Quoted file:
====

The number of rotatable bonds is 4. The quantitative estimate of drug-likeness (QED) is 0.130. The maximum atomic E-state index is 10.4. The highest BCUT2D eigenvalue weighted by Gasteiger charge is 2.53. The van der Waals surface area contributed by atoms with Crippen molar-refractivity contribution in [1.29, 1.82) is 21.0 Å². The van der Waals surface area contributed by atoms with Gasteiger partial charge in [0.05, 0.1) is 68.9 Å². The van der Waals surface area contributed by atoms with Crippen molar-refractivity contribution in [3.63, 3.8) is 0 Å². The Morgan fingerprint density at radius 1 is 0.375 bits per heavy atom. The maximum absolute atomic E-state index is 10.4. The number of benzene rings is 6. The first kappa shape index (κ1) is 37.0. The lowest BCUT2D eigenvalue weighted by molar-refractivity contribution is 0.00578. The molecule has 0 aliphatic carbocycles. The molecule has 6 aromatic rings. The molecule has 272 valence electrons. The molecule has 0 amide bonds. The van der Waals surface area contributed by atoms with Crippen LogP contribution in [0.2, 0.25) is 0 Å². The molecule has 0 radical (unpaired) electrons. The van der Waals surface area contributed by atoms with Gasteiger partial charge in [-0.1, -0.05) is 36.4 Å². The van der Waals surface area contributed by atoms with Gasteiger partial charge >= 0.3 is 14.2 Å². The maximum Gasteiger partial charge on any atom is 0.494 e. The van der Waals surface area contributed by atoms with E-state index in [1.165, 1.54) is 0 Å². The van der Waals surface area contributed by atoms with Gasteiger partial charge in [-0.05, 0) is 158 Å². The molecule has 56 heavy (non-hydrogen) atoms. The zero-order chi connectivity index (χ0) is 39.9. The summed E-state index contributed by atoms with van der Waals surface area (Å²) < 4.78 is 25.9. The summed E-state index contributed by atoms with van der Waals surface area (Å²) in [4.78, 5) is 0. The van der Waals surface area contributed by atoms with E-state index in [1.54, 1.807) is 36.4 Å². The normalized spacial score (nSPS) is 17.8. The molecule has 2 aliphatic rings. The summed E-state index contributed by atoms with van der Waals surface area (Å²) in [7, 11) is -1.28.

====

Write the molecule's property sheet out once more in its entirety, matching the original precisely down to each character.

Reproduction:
The number of rotatable bonds is 4. The quantitative estimate of drug-likeness (QED) is 0.130. The maximum atomic E-state index is 10.4. The highest BCUT2D eigenvalue weighted by Gasteiger charge is 2.53. The van der Waals surface area contributed by atoms with Crippen molar-refractivity contribution in [1.29, 1.82) is 21.0 Å². The van der Waals surface area contributed by atoms with Gasteiger partial charge in [0.05, 0.1) is 68.9 Å². The van der Waals surface area contributed by atoms with Crippen molar-refractivity contribution in [3.63, 3.8) is 0 Å². The Morgan fingerprint density at radius 1 is 0.375 bits per heavy atom. The maximum absolute atomic E-state index is 10.4. The number of benzene rings is 6. The first kappa shape index (κ1) is 37.0. The lowest BCUT2D eigenvalue weighted by molar-refractivity contribution is 0.00578. The molecule has 0 aliphatic carbocycles. The molecule has 6 aromatic rings. The molecule has 272 valence electrons. The molecule has 0 amide bonds. The van der Waals surface area contributed by atoms with Crippen LogP contribution in [0.2, 0.25) is 0 Å². The molecule has 0 radical (unpaired) electrons. The van der Waals surface area contributed by atoms with Gasteiger partial charge in [-0.1, -0.05) is 36.4 Å². The van der Waals surface area contributed by atoms with Gasteiger partial charge >= 0.3 is 14.2 Å². The maximum Gasteiger partial charge on any atom is 0.494 e. The van der Waals surface area contributed by atoms with E-state index in [1.165, 1.54) is 0 Å². The van der Waals surface area contributed by atoms with Gasteiger partial charge in [-0.05, 0) is 158 Å². The molecule has 56 heavy (non-hydrogen) atoms. The zero-order chi connectivity index (χ0) is 39.9. The summed E-state index contributed by atoms with van der Waals surface area (Å²) < 4.78 is 25.9. The summed E-state index contributed by atoms with van der Waals surface area (Å²) in [4.78, 5) is 0. The van der Waals surface area contributed by atoms with E-state index in [1.54, 1.807) is 36.4 Å². The normalized spacial score (nSPS) is 17.8. The molecule has 2 aliphatic rings. The summed E-state index contributed by atoms with van der Waals surface area (Å²) in [7, 11) is -1.28.